Kurt Vonnegut

Kurt Vonnegut is one of the very few "important" mid-to-late 20th century writers whose books are not, actually, complete downers. That's not to say that his books don't have their emotionally searing moments--Slaughterhouse Five is about the firebombing of Dresden, an event that Vonnegut witnessed firsthand as captured soldier--but Vonnegut's sense of absurdity saves them from unalleviated bleakness.

Slaughterhouse Five is deservedly Vonnegut's most famous work, but I have a particular love for the short story collection Welcome to the Monkey House. (Fair warning: most of the real book critics seem to have responded to this collection with a resounding "Meh", so maybe I just have crappy taste.) Welcome to the Monkey House includes the short story "Harrison Bergeron", which I always think reads like a particularly well-written episode of The Twilight Zone.

Note #1: The complete title of Slaughterhouse Five is Slaughterhouse Five; or, The Children's Crusade: A Duty-Dance with Death, by Kurt Vonnegut, Jr., a Fourth-Generation German-American Now Living in Easy Circumstances on Cape Cod (and Smoking Too Much) Who, as an American Infantry Scout Hors de Combat, as a Prisoner of War, Witnessed the Fire-Bombing of Dresden, Germany, the Florence of the Elbe, a Long Time Ago, and Survived to Tell the Tale: This Is a Novel Somewhat in the Telegraphic Schizophrenic Manner of Tales of the Planet Tralfamadore, Where The Flying Saucers Come From.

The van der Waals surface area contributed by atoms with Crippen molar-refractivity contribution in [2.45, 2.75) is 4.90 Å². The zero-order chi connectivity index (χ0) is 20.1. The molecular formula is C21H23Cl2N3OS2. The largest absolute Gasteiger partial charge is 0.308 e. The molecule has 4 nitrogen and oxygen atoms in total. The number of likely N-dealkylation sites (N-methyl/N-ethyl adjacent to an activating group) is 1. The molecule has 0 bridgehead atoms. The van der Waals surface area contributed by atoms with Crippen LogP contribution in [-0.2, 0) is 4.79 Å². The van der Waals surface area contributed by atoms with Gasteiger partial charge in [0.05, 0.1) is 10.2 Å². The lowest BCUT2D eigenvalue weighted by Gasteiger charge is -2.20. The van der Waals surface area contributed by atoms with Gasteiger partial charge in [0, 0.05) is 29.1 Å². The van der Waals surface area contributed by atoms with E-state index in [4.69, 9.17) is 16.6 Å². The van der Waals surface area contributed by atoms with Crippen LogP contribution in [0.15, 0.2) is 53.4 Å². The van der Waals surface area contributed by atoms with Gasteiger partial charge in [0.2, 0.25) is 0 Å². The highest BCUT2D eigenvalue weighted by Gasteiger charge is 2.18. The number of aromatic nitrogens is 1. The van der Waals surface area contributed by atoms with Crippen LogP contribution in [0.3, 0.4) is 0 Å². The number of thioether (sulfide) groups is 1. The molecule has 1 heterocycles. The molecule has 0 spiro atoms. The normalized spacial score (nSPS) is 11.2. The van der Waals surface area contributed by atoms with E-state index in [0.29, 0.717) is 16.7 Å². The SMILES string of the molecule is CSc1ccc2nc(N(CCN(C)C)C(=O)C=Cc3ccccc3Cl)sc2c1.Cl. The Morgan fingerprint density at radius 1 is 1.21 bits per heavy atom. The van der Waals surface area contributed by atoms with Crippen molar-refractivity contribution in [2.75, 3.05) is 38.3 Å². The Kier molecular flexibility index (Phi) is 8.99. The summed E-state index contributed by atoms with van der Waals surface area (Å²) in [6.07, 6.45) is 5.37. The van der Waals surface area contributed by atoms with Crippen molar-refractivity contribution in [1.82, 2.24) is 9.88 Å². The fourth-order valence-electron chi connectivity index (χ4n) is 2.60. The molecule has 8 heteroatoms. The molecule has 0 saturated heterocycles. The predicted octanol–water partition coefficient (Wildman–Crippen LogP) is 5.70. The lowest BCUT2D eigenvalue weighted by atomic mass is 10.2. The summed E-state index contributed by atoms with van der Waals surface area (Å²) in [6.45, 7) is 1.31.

Note #2: Although Vonnegut announced that he was giving up writing after 1997's Timequake, you can check out his artistic endeavors in the felt-tip-pen field here.



Other Recommendations:
Catch-22, by Joseph Heller

http://www.vonnegut.com/ -
Posted by: Julia


17 Oct, 2006 10:11 PM @ version 0

Harrison Bergeron was by Kurt Vonnegut? How did I never realize that? It's one of those things you read in your junior high English class and don't realize at the time that it will stay with you for the rest of your life. 15 years later I still think about it on a pretty regular basis and it's as relevant today as it ever was. I'd also recommend Slaughterhouse Five. As a refugee during the war my father missed burning to death in Dresden by a matter of days and while I'll admit the book is weird and that I didn't really get a lot of it there are parts that struck me and still make me think to this day. Also in Footloose Kevin Bacon recommends it. Need I say more?

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